Elizabeth Gifford
egifford at brandeis dot edu

Nothing is really work unless you would rather be doing something else.   - James M. Barrie
Vision Lab
Honors Thesis
Vision Lab

Slides from IGERT project 2004

My research experience began as a research assistant in the Vision Lab at Brandeis University in the fall of 2003. I began my tenure there by assisting graduate researchers in project analysis, working through transcripts of testing sessions and cataloguing data for further analysis by lead researchers. By the spring semester, I was working under the guidance of the PI conducting a follow-up experiment to a project conducted by a former graduate of the lab. The PI wanted to investigate whether there was occurrence of hysteresis in repeated trials with varied auditory and visual stimuli. During that semester I worked with lab members to develop a sufficient test for hysteresis, updated old code from the original experiment to implement our new experiment design, ran subjects through trials and did a limited amount of data analysis. We did not find significant evidence of hysteresis in the effects of repeated exposure to stimuli, but I had the opportunity to learn about experiment design and human subject testing.

The following summer, I received a position in the IGERT Summer Research Program to continue research in the same lab. My project, “Configural Information in Episodic Visual Recognition,” aimed to discover whether an inter-stimulus relation within a series of abstract stimuli enabled subjects to recall them more easily. I worked cooperatively with other lab members to develop the experiment design, particularly with one collaborating research partner, but was the lead researcher on the project. Our test stimuli were compound gratings with varying frequencies. Before the experiment, each subject was given a threshold test to determine the least noticeable difference in frequencies for each subject. The experiment trials were then scaled to fit a particular subject’s threshold. This was necessary to ensure that each subject was experiencing as close to the same trials as possible, despite differing abilities in distinguishing spatial frequency. In each trial a subject was presented with a series of three gratings, and then asked whether a fourth grating had been present in that series. Target trials did include the test stimulus in the series, while lure trials did not. Trials were arranged into two blocks. A type blocks consisted of mathematically related stimuli (where the change in frequency followed a linear progression through the trial), while B-type blocks consisted of the same stimuli as the A block, but 80 percent of trials had been re-ordered so as not to be sequential. Monetary compensation was given for time spent in testing sessions, and a bonus was given for high percentages of correct answers as an incentive for accuracy. We did not find any significant difference between the overall performance between Block A and B trials. We did find that in block B trials that were not arranged linearly subjects were able to more accurately recognize the second stimulus presented in a trial, while subjects performed better in recognizing the first or third stimulus in the trials that did contain linear progression. However, we also noted that the overall accuracy was relatively low and that subjects had low sensitivity to signal in both the linear and non-linear trials. We attributed this to not having enough difference between the lures and targets in trials due to the limited frequency range available to us. At the end of the summer, I gave a 30-minute presentation on my findings. The most useful skills I developed were using unexpected results to learn about the phenomenon we were studying and diagnosing problems in an experiment based on the results.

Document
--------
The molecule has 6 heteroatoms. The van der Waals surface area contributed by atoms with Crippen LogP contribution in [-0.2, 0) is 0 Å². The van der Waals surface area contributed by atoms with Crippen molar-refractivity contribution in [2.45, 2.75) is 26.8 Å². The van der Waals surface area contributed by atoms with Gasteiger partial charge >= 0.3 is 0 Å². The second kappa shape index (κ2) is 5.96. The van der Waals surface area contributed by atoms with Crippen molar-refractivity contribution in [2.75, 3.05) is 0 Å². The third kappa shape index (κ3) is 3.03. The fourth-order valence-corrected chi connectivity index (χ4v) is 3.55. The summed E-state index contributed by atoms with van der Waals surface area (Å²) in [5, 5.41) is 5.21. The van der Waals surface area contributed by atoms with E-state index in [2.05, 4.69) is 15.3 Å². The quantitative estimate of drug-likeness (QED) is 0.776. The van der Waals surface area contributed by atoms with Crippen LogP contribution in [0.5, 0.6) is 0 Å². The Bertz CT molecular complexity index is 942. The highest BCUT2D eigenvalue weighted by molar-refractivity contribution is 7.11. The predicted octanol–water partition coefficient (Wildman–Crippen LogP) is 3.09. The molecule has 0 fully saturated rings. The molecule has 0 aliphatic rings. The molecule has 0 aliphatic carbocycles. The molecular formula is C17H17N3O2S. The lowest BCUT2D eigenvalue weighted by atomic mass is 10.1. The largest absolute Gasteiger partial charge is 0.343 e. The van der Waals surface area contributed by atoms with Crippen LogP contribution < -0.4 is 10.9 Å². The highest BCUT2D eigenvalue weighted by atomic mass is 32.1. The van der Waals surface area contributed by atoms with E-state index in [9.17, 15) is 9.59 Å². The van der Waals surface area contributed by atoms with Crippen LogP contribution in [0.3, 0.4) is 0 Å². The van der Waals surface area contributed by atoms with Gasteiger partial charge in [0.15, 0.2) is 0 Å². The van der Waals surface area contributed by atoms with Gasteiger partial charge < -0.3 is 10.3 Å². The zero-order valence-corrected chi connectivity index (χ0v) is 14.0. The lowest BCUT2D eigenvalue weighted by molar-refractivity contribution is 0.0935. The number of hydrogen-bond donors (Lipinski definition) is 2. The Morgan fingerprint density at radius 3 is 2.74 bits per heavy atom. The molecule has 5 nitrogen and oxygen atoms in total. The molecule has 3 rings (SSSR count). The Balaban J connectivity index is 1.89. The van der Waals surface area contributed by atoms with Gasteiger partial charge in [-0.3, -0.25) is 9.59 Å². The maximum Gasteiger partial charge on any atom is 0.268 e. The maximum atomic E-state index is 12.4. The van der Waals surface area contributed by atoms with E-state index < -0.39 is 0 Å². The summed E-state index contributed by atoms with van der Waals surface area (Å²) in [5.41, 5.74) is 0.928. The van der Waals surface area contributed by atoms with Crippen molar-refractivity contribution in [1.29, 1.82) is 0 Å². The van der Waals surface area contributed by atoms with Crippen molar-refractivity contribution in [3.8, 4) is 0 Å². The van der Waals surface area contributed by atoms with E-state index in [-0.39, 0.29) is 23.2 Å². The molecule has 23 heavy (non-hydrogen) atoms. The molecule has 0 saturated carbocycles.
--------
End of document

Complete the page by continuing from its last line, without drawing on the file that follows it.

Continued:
In a related study, I designed, programmed and executed an experiment to determine whether a subject’s perception of similar space is isomorphic with physical space. On each trial, subjects were presented with three complex gratings arranged equidistance from one another. Subjects were asked to select the most similar and most different pairs of gratings from the set. The three pairs of stimuli were then given similarity rankings based on the subject's judgment: the highest ranking was given to the most similar pair, lowest rank to the least similar, and by default the median ranking was given to the pair not deemed to be either the most similar or most different. The subject-defined similarities were then compared to the physical similarities of the stimuli. Early results showed that subjects put a greater emphasis on the similarity between gratings of higher frequencies than the lower frequency stimuli, which does not correspond to the consistent physical similarity between all of the gratings in this experiment.



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